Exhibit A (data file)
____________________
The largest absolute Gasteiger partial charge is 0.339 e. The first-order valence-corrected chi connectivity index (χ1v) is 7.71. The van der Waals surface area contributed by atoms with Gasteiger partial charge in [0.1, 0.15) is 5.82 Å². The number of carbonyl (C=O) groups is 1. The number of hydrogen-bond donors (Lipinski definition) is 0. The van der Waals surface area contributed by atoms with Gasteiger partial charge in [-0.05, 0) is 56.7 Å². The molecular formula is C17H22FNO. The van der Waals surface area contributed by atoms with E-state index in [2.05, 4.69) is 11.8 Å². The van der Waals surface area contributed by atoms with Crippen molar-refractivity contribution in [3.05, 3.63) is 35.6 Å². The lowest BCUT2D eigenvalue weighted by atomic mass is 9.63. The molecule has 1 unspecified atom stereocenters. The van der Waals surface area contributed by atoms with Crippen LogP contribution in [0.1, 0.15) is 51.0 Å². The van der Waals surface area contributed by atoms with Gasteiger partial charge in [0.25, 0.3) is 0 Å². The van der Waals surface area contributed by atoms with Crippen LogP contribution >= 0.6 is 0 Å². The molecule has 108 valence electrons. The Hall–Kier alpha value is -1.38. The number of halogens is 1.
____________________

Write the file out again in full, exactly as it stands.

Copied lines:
The largest absolute Gasteiger partial charge is 0.339 e. The first-order valence-corrected chi connectivity index (χ1v) is 7.71. The van der Waals surface area contributed by atoms with Gasteiger partial charge in [0.1, 0.15) is 5.82 Å². The number of carbonyl (C=O) groups is 1. The number of hydrogen-bond donors (Lipinski definition) is 0. The van der Waals surface area contributed by atoms with Gasteiger partial charge in [-0.05, 0) is 56.7 Å². The molecular formula is C17H22FNO. The van der Waals surface area contributed by atoms with E-state index in [2.05, 4.69) is 11.8 Å². The van der Waals surface area contributed by atoms with Crippen molar-refractivity contribution in [3.05, 3.63) is 35.6 Å². The lowest BCUT2D eigenvalue weighted by atomic mass is 9.63. The molecule has 1 unspecified atom stereocenters. The van der Waals surface area contributed by atoms with Crippen LogP contribution in [0.1, 0.15) is 51.0 Å². The van der Waals surface area contributed by atoms with Gasteiger partial charge in [0.25, 0.3) is 0 Å². The van der Waals surface area contributed by atoms with Crippen LogP contribution >= 0.6 is 0 Å². The molecule has 108 valence electrons. The Hall–Kier alpha value is -1.38. The number of halogens is 1.